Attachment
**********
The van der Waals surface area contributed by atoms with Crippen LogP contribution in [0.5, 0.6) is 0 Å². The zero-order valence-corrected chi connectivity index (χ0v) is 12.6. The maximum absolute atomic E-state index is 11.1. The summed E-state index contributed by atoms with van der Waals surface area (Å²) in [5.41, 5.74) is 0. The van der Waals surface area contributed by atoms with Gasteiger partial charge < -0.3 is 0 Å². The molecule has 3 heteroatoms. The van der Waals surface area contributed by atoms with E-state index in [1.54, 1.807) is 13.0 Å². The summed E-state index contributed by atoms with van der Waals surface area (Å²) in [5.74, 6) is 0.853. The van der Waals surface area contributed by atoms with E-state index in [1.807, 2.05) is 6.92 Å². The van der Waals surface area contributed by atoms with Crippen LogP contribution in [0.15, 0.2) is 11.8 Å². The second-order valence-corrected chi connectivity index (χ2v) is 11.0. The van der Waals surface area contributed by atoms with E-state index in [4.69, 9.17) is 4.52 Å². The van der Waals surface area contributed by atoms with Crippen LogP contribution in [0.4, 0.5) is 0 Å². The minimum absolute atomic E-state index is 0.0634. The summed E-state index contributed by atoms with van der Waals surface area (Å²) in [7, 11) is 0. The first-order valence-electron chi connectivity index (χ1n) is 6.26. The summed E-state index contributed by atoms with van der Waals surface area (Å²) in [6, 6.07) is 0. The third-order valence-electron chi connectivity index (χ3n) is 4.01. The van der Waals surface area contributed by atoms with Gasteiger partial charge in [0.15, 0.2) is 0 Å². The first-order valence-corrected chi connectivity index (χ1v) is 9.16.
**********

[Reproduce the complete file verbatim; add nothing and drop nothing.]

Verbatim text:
The van der Waals surface area contributed by atoms with Crippen LogP contribution in [0.5, 0.6) is 0 Å². The zero-order valence-corrected chi connectivity index (χ0v) is 12.6. The maximum absolute atomic E-state index is 11.1. The summed E-state index contributed by atoms with van der Waals surface area (Å²) in [5.41, 5.74) is 0. The van der Waals surface area contributed by atoms with Gasteiger partial charge < -0.3 is 0 Å². The molecule has 3 heteroatoms. The van der Waals surface area contributed by atoms with E-state index in [1.54, 1.807) is 13.0 Å². The summed E-state index contributed by atoms with van der Waals surface area (Å²) in [5.74, 6) is 0.853. The van der Waals surface area contributed by atoms with E-state index in [1.807, 2.05) is 6.92 Å². The van der Waals surface area contributed by atoms with Crippen LogP contribution in [0.15, 0.2) is 11.8 Å². The second-order valence-corrected chi connectivity index (χ2v) is 11.0. The van der Waals surface area contributed by atoms with E-state index in [4.69, 9.17) is 4.52 Å². The van der Waals surface area contributed by atoms with Crippen LogP contribution in [0.4, 0.5) is 0 Å². The minimum absolute atomic E-state index is 0.0634. The summed E-state index contributed by atoms with van der Waals surface area (Å²) in [7, 11) is 0. The first-order valence-electron chi connectivity index (χ1n) is 6.26. The summed E-state index contributed by atoms with van der Waals surface area (Å²) in [6, 6.07) is 0. The third-order valence-electron chi connectivity index (χ3n) is 4.01. The van der Waals surface area contributed by atoms with Gasteiger partial charge in [0.15, 0.2) is 0 Å². The first-order valence-corrected chi connectivity index (χ1v) is 9.16.